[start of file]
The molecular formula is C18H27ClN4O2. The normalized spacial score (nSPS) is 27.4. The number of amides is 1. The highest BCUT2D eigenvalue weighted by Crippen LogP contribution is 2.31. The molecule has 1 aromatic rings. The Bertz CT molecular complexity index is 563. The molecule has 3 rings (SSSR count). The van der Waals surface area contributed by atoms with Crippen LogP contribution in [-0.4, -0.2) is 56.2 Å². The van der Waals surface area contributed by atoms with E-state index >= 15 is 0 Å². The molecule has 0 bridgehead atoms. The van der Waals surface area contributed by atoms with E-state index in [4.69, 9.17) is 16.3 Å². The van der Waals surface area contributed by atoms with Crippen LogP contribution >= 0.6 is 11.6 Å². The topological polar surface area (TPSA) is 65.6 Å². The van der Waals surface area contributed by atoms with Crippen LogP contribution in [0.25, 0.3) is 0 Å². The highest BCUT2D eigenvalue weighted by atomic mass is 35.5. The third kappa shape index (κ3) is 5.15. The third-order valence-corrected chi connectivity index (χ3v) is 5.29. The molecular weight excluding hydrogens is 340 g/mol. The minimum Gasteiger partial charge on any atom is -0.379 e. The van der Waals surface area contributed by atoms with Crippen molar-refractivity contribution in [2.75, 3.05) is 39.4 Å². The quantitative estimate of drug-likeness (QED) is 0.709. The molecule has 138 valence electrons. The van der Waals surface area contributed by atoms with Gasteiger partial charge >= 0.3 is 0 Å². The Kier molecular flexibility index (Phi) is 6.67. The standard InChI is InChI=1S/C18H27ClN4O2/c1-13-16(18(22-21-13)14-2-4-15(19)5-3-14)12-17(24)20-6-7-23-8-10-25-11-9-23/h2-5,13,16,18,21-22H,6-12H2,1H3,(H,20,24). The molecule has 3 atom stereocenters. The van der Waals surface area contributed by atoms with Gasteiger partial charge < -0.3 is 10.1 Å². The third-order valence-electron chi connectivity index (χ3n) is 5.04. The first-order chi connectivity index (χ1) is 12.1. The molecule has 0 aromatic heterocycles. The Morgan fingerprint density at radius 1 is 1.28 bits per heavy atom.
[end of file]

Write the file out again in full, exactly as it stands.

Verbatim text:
The molecular formula is C18H27ClN4O2. The normalized spacial score (nSPS) is 27.4. The number of amides is 1. The highest BCUT2D eigenvalue weighted by Crippen LogP contribution is 2.31. The molecule has 1 aromatic rings. The Bertz CT molecular complexity index is 563. The molecule has 3 rings (SSSR count). The van der Waals surface area contributed by atoms with Crippen LogP contribution in [-0.4, -0.2) is 56.2 Å². The van der Waals surface area contributed by atoms with E-state index >= 15 is 0 Å². The molecule has 0 bridgehead atoms. The van der Waals surface area contributed by atoms with E-state index in [4.69, 9.17) is 16.3 Å². The van der Waals surface area contributed by atoms with Crippen LogP contribution >= 0.6 is 11.6 Å². The topological polar surface area (TPSA) is 65.6 Å². The van der Waals surface area contributed by atoms with Crippen LogP contribution in [0.25, 0.3) is 0 Å². The highest BCUT2D eigenvalue weighted by atomic mass is 35.5. The third kappa shape index (κ3) is 5.15. The third-order valence-corrected chi connectivity index (χ3v) is 5.29. The molecular weight excluding hydrogens is 340 g/mol. The minimum Gasteiger partial charge on any atom is -0.379 e. The van der Waals surface area contributed by atoms with Crippen molar-refractivity contribution in [2.75, 3.05) is 39.4 Å². The quantitative estimate of drug-likeness (QED) is 0.709. The molecule has 138 valence electrons. The van der Waals surface area contributed by atoms with Gasteiger partial charge >= 0.3 is 0 Å². The Kier molecular flexibility index (Phi) is 6.67. The standard InChI is InChI=1S/C18H27ClN4O2/c1-13-16(18(22-21-13)14-2-4-15(19)5-3-14)12-17(24)20-6-7-23-8-10-25-11-9-23/h2-5,13,16,18,21-22H,6-12H2,1H3,(H,20,24). The molecule has 3 atom stereocenters. The van der Waals surface area contributed by atoms with Gasteiger partial charge < -0.3 is 10.1 Å². The third-order valence-electron chi connectivity index (χ3n) is 5.04. The first-order chi connectivity index (χ1) is 12.1. The molecule has 0 aromatic heterocycles. The Morgan fingerprint density at radius 1 is 1.28 bits per heavy atom.